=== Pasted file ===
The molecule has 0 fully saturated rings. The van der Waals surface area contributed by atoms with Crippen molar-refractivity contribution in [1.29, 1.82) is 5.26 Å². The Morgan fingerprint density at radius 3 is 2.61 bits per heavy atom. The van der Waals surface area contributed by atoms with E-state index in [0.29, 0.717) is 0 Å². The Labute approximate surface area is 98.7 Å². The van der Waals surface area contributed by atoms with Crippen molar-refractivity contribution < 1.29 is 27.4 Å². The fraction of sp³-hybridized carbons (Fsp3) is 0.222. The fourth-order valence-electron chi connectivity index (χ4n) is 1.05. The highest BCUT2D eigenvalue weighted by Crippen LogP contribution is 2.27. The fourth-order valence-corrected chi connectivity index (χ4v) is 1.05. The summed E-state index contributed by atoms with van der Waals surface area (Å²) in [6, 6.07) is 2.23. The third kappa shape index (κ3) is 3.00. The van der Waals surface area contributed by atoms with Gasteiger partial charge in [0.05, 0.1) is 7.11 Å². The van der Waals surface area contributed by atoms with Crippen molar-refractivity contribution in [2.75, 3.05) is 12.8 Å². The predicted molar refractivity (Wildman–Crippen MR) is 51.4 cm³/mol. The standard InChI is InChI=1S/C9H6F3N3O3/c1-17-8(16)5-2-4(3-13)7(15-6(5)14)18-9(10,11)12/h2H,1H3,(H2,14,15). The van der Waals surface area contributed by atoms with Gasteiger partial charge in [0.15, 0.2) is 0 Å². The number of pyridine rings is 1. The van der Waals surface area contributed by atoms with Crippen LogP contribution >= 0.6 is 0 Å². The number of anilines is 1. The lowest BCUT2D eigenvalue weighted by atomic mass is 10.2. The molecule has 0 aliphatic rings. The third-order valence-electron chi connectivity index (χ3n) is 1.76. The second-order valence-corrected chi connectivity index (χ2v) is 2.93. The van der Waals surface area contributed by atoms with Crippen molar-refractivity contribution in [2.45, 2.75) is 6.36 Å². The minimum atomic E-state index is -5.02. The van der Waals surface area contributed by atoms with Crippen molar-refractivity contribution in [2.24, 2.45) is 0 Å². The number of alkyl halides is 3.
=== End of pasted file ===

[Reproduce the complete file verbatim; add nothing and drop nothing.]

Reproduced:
The molecule has 0 fully saturated rings. The van der Waals surface area contributed by atoms with Crippen molar-refractivity contribution in [1.29, 1.82) is 5.26 Å². The Morgan fingerprint density at radius 3 is 2.61 bits per heavy atom. The van der Waals surface area contributed by atoms with E-state index in [0.29, 0.717) is 0 Å². The Labute approximate surface area is 98.7 Å². The van der Waals surface area contributed by atoms with Crippen molar-refractivity contribution < 1.29 is 27.4 Å². The fraction of sp³-hybridized carbons (Fsp3) is 0.222. The fourth-order valence-electron chi connectivity index (χ4n) is 1.05. The highest BCUT2D eigenvalue weighted by Crippen LogP contribution is 2.27. The fourth-order valence-corrected chi connectivity index (χ4v) is 1.05. The summed E-state index contributed by atoms with van der Waals surface area (Å²) in [6, 6.07) is 2.23. The third kappa shape index (κ3) is 3.00. The van der Waals surface area contributed by atoms with Gasteiger partial charge in [0.05, 0.1) is 7.11 Å². The van der Waals surface area contributed by atoms with Crippen molar-refractivity contribution in [2.75, 3.05) is 12.8 Å². The predicted molar refractivity (Wildman–Crippen MR) is 51.4 cm³/mol. The standard InChI is InChI=1S/C9H6F3N3O3/c1-17-8(16)5-2-4(3-13)7(15-6(5)14)18-9(10,11)12/h2H,1H3,(H2,14,15). The van der Waals surface area contributed by atoms with Gasteiger partial charge in [0.15, 0.2) is 0 Å². The number of pyridine rings is 1. The van der Waals surface area contributed by atoms with Crippen LogP contribution >= 0.6 is 0 Å². The number of anilines is 1. The lowest BCUT2D eigenvalue weighted by atomic mass is 10.2. The molecule has 0 aliphatic rings. The third-order valence-electron chi connectivity index (χ3n) is 1.76. The second-order valence-corrected chi connectivity index (χ2v) is 2.93. The van der Waals surface area contributed by atoms with Crippen molar-refractivity contribution in [2.45, 2.75) is 6.36 Å². The minimum atomic E-state index is -5.02. The van der Waals surface area contributed by atoms with Crippen molar-refractivity contribution in [2.24, 2.45) is 0 Å². The number of alkyl halides is 3.